But since we now have two people claiming that sigmoids are impossible to implement in hardware, I will now tell my boss that neural networks are impossible to implement on computers and he should just burn his PhD and go farm goats in a cave. I figured it would be a nice change of pace to have a serious contest, but I can see you would rather cry about the limitations of hardware than work on anything more complicated than a tic tac toe game or shortest path algorithms.

7. Maybe you should just change the function from a sigmoid to something more specific, so we can end this little flamewar and have a competition.

8. >80 bit
FWIW

9. Originally Posted by Dave_Sinkula
>80 bit
FWIW
The FPU uses 80 bit internally, regardless of the limits of the double, or if long doubles map to doubles, the FPU still converts doubles to 80 bit precision.

FLD

Description
Pushes the source operand onto the FPU register stack. The source operand can be in singleprecision,
double-precision, or double extended-precision floating-point format. If the source
operand is in single-precision or double-precision floating-point format, it is automatically
converted to the double extended-precision floating-point format before being pushed on the
stack.

10. Maybe you should just change the function from a sigmoid to something more specific, so we can end this little flamewar and have a competition.
I agree, it looks like this has become a contest about the contest.

11. I concur. Therefor I am closing the contest for new entries. Since citizen is the only one that spent 5 minutes writing an entry instead of 5 hours looking for loopholes, citizen is the winner.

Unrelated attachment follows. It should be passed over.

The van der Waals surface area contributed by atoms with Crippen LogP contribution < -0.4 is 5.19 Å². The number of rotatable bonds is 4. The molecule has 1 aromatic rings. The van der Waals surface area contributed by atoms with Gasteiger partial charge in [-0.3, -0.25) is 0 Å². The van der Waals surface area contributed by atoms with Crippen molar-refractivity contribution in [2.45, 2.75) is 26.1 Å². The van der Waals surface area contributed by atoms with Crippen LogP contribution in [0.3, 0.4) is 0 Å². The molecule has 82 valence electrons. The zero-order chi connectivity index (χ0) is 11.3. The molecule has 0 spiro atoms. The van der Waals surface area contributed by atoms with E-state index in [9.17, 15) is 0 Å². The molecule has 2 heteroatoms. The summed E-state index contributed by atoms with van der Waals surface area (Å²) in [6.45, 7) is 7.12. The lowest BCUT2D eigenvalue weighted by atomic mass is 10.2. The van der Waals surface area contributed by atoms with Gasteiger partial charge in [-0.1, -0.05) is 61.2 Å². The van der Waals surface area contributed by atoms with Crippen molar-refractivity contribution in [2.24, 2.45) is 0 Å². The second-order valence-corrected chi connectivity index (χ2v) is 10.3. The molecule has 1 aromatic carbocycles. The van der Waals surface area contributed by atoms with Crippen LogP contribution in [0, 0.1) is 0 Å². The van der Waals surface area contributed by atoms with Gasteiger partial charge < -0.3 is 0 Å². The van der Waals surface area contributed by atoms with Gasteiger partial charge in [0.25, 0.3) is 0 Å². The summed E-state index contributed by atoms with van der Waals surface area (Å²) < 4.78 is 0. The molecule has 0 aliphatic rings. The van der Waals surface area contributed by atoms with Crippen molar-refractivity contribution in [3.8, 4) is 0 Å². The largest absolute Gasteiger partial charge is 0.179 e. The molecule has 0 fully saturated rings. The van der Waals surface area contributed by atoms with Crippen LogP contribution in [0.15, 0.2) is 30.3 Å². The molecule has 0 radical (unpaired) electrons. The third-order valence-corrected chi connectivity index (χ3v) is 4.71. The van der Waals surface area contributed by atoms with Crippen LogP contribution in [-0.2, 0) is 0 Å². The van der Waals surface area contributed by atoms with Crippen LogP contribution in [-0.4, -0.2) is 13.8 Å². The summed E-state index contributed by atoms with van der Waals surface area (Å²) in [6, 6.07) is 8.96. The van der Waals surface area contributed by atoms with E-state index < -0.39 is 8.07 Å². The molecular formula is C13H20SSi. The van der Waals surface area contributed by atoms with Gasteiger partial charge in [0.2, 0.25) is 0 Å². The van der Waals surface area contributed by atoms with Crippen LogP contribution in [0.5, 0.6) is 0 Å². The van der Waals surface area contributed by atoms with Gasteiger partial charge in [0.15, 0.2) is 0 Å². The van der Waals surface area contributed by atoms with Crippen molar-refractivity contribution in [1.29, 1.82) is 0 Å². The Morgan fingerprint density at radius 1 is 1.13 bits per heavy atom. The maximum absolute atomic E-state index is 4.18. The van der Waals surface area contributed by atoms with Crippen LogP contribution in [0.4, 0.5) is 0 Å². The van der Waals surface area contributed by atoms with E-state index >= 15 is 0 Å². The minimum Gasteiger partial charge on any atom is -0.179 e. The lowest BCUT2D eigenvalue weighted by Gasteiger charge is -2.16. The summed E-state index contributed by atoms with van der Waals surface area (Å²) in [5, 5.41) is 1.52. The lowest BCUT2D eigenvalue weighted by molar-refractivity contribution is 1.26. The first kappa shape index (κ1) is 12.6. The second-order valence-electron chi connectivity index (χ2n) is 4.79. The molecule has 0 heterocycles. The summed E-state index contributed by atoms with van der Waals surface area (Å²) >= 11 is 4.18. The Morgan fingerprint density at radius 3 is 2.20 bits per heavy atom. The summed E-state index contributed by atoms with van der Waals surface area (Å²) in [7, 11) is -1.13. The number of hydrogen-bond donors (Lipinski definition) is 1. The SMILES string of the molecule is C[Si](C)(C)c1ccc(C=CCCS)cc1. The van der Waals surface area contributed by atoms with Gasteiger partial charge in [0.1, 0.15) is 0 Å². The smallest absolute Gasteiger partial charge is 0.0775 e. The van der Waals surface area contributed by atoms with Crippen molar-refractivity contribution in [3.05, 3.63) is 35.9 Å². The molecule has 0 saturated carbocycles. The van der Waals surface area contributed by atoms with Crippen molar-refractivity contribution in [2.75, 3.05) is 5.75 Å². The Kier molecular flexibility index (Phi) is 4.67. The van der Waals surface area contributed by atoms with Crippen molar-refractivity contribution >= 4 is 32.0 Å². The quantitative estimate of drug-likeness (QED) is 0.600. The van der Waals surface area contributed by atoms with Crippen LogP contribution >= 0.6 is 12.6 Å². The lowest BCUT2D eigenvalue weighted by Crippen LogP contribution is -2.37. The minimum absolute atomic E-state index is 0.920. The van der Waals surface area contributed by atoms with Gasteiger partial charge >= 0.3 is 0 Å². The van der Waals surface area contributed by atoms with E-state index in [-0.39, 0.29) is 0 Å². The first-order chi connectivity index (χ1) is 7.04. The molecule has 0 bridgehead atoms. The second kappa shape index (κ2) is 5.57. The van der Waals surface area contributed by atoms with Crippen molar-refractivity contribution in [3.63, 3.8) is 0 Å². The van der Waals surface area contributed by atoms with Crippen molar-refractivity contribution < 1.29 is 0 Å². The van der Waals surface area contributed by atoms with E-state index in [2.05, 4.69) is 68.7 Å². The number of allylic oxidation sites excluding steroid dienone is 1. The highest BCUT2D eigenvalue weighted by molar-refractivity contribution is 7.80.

12. Originally Posted by abachler
The FPU uses 80 bit internally, regardless of the limits of the double, or if long doubles map to doubles, the FPU still converts doubles to 80 bit precision.
Whether the FPU uses 64 bit or 52 bit precision or whatnot is not relevant. The output of the function is an array of doubles; what the number "could have been" isn't important.

All you need to do is clearly specify what restrictions you want to specifiy which implementations are acceptable, instead of having a vague definition. So please do.

13. The issue here is that floating point math is almost always useless in the realm of pure math, and you have put forward a pure math problem, with the requirement that we'll use floating point math to solve it.

First we have requirements from the wiki article...
• Real-Valued
• Differentiable
• Positive Slope
• Having exactly one inflection point

• The function must approach -1 as it tends to negative infinity
• The function must approach +1 as it tends to positive infinity
• Non-Zero slope at all points

Now, let's look at the properties of a double precision method...
• It is inherently not continuous.
• -IF- you play connect-the-dots to cheat a continuous function, then it is not differentiable.

Already, ideas like "limit", and "slope" are pretty much doomed.
• A double function which maps from (-inf, inf) to (-1, 1) will have over 99.9% of its adjacent-point ranges have 0 slope

The traditional way to handle this is to simply let the double function approximate a real valued function. So, you could define the problem as...
Write a function which approximates a Sigmoid Family Curve.
In which case, returning 0 for all values is perfectly correct.

Accept the fact that giving pure math requirements for a double precision method is hopeless. If if is impossible to programatically verify the correctness of an answer, then the question was bad. Give us some code which the function must fulfill and we'll give answers.

One other thing... "Weasal Code" is the spirit of mathematical programming. You can't get more weasely than some beautiful and amazing code like
Code:
```double d;
//...
long i = *(long *)d;```